NPD: iMacs, MacBook Pros top October retail sales

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It should be no surprise to anyone that the newest iMacs catapulted to the top of the sales charts when Apple released them in October. But just in case you have any bets going on the matter comes sweet analyst confirmation: Apple computers topped the list of the most popular machines sold at retail in October, according to the NPD Group. Gentlemen, collect your outstanding beers and pony rides.

According to NPD’s vice president of industry analysis, Stephen Baker, the 21-inch iMac was the top-selling desktop of the month, with the 27-incher coming in third. Apple also took four of the top ten positions for notebooks, coming in first with the $1,199 MacBook Pro and also securing the eight, ninth and tenth positions.

The 21-inch iMac is a fantastic machine and a great value, and the luridly sultry 27-inch iMac is pretty much the equivalent of buying Apple’s Cinema Display and getting a free computer crammed into the guts for free, but both were probably the most promoted computer launches of the month, so it’s no surprise that consumers tore the wax plugs out of their cochleas to be seduced by the throat sprayed melodies of the iMac line’s siren calls. But the NPD thinks another October launch helped push Apple into the the top spots of the month: bizarrely, the launch of Microsoft’s Windows 7.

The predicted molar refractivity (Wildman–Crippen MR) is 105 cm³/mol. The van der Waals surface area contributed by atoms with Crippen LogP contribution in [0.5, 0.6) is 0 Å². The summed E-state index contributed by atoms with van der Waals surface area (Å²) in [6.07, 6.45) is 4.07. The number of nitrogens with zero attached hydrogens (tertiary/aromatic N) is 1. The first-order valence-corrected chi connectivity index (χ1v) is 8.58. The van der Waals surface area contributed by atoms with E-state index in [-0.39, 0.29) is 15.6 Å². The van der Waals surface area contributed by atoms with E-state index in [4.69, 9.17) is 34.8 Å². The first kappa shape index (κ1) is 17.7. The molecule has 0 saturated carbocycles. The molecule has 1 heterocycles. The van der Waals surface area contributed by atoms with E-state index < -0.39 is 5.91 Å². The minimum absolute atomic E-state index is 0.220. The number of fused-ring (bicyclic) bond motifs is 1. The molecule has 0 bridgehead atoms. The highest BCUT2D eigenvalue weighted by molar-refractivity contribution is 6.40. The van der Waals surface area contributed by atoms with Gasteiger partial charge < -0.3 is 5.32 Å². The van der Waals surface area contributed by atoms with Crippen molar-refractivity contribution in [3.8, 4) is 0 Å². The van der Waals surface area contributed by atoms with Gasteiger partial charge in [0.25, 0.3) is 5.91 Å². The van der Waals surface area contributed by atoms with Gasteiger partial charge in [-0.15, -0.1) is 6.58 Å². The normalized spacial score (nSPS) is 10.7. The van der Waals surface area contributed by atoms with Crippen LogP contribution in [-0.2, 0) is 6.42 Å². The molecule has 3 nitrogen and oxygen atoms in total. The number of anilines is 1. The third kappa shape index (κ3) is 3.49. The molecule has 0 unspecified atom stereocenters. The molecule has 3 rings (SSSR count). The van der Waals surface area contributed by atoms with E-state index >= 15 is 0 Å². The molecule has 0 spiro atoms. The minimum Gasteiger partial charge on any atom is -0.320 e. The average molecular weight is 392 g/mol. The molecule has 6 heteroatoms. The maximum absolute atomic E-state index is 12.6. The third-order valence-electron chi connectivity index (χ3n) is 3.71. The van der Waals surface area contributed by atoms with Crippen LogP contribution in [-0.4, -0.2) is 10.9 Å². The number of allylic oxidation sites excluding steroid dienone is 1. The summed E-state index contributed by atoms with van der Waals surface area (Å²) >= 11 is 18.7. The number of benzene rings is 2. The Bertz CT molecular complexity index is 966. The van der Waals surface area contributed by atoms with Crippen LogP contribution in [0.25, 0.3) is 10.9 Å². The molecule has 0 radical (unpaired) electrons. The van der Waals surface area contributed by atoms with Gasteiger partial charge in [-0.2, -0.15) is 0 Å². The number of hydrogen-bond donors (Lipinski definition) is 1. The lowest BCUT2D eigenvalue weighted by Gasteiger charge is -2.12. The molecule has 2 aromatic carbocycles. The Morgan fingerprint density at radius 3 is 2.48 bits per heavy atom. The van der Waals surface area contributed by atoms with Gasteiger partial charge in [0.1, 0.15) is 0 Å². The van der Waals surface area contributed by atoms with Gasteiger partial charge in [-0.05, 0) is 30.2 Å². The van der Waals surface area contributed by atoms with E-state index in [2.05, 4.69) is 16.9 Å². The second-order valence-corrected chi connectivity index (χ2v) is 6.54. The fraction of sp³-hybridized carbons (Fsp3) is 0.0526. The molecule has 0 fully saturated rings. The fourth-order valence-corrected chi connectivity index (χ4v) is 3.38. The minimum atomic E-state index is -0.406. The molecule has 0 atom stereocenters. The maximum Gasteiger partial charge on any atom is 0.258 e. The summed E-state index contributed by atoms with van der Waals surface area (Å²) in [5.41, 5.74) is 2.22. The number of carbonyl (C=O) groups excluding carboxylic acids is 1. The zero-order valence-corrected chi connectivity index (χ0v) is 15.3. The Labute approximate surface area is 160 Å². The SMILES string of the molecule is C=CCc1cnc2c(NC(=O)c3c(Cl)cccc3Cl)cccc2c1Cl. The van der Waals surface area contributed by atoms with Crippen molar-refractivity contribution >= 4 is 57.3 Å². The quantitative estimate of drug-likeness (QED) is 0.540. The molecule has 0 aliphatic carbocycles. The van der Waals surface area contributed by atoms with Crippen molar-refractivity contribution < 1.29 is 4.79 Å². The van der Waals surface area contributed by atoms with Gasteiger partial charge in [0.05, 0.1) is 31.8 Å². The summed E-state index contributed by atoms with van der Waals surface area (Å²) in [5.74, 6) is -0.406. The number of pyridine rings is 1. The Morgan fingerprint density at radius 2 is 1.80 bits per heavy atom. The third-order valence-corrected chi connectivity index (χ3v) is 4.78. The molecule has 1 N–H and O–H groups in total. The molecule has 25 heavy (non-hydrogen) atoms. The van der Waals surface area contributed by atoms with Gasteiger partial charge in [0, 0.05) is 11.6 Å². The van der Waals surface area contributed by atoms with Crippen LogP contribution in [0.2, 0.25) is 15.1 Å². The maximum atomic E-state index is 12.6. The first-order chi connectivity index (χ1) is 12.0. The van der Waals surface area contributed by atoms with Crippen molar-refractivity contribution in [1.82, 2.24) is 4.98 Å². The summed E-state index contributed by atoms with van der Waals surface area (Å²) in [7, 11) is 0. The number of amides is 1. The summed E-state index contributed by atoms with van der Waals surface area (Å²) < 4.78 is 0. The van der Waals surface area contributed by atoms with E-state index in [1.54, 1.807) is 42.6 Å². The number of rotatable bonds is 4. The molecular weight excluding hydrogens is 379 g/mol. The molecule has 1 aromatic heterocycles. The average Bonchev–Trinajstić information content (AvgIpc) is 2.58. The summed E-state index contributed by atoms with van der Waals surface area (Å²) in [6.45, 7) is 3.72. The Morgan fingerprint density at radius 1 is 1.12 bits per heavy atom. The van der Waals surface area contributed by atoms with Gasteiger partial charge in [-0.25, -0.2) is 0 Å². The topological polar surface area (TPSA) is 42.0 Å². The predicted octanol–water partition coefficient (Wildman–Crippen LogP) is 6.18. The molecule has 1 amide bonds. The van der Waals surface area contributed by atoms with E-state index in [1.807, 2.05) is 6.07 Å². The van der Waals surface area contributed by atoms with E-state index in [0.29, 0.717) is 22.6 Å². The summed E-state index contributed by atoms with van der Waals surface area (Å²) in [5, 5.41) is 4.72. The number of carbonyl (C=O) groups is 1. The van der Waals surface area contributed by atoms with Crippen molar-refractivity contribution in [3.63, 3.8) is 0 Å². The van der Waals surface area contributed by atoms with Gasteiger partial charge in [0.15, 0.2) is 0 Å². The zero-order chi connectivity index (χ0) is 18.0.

“Apple gets a bounce whenever they come out with new computers,” Baker said. “For the most part, October was a down month on the Windows side because [PC manufacturers] were working through inventory before the Windows 7 launch.”

Overall, the NPD thinks it’s Apple’s overall consumer experience that is driving Mac’s juggernautish increase in market share, over any “iPhone or iPod halo effect.” That’s certainly part of it, but my guess is more and more people are buying their computers as a brand and an experience, just like they would buy a car or a phone. Apple is uniquely positioned unlike any other company in the computer world: they offer consumers a small, carefully considered line of computers and then put all their weight behind marketing them.

Computers aren’t just machines anymore, and while Apple has known it for years, the rest of the industry hasn’t yet caught up… and now they are suffering for it.

[Creative Commons image via niicon’s Flickr]

About the author

John BrownleeJohn Brownlee is a Contributing Editor. He has also written for Wired, Playboy, Boing Boing, Popular Mechanics, VentureBeat, and Gizmodo. He lives in Boston with his wife and two parakeets. You can follow him here on Twitter.

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